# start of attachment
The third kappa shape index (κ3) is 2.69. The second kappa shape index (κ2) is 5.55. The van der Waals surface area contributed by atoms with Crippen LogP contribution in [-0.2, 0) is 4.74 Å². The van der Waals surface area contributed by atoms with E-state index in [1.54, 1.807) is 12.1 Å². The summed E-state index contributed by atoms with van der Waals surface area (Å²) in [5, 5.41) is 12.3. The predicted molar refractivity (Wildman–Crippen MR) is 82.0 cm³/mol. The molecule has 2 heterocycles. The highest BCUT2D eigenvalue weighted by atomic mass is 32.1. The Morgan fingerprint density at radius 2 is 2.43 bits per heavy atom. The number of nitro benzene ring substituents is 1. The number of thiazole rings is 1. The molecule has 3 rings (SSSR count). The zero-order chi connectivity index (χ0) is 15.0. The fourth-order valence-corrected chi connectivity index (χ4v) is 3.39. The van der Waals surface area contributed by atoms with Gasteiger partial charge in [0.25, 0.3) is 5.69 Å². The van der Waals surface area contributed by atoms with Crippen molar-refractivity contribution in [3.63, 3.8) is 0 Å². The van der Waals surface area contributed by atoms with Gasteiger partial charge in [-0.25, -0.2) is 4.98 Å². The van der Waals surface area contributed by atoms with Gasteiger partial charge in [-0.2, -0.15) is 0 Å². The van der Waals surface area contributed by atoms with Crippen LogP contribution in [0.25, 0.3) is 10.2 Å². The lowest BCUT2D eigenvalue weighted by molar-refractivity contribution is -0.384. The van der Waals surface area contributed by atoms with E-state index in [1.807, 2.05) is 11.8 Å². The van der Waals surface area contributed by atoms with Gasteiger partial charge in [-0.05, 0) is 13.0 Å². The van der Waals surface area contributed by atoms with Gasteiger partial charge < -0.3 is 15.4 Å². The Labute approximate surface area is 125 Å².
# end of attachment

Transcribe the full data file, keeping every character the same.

The third kappa shape index (κ3) is 2.69. The second kappa shape index (κ2) is 5.55. The van der Waals surface area contributed by atoms with Crippen LogP contribution in [-0.2, 0) is 4.74 Å². The van der Waals surface area contributed by atoms with E-state index in [1.54, 1.807) is 12.1 Å². The summed E-state index contributed by atoms with van der Waals surface area (Å²) in [5, 5.41) is 12.3. The predicted molar refractivity (Wildman–Crippen MR) is 82.0 cm³/mol. The molecule has 2 heterocycles. The highest BCUT2D eigenvalue weighted by atomic mass is 32.1. The Morgan fingerprint density at radius 2 is 2.43 bits per heavy atom. The number of nitro benzene ring substituents is 1. The number of thiazole rings is 1. The molecule has 3 rings (SSSR count). The zero-order chi connectivity index (χ0) is 15.0. The fourth-order valence-corrected chi connectivity index (χ4v) is 3.39. The van der Waals surface area contributed by atoms with Gasteiger partial charge in [0.25, 0.3) is 5.69 Å². The van der Waals surface area contributed by atoms with Crippen molar-refractivity contribution in [3.63, 3.8) is 0 Å². The van der Waals surface area contributed by atoms with Gasteiger partial charge in [-0.25, -0.2) is 4.98 Å². The van der Waals surface area contributed by atoms with Gasteiger partial charge in [-0.2, -0.15) is 0 Å². The van der Waals surface area contributed by atoms with Crippen LogP contribution in [0.25, 0.3) is 10.2 Å². The lowest BCUT2D eigenvalue weighted by molar-refractivity contribution is -0.384. The van der Waals surface area contributed by atoms with E-state index in [1.807, 2.05) is 11.8 Å². The van der Waals surface area contributed by atoms with Gasteiger partial charge in [-0.05, 0) is 13.0 Å². The van der Waals surface area contributed by atoms with Gasteiger partial charge < -0.3 is 15.4 Å². The Labute approximate surface area is 125 Å².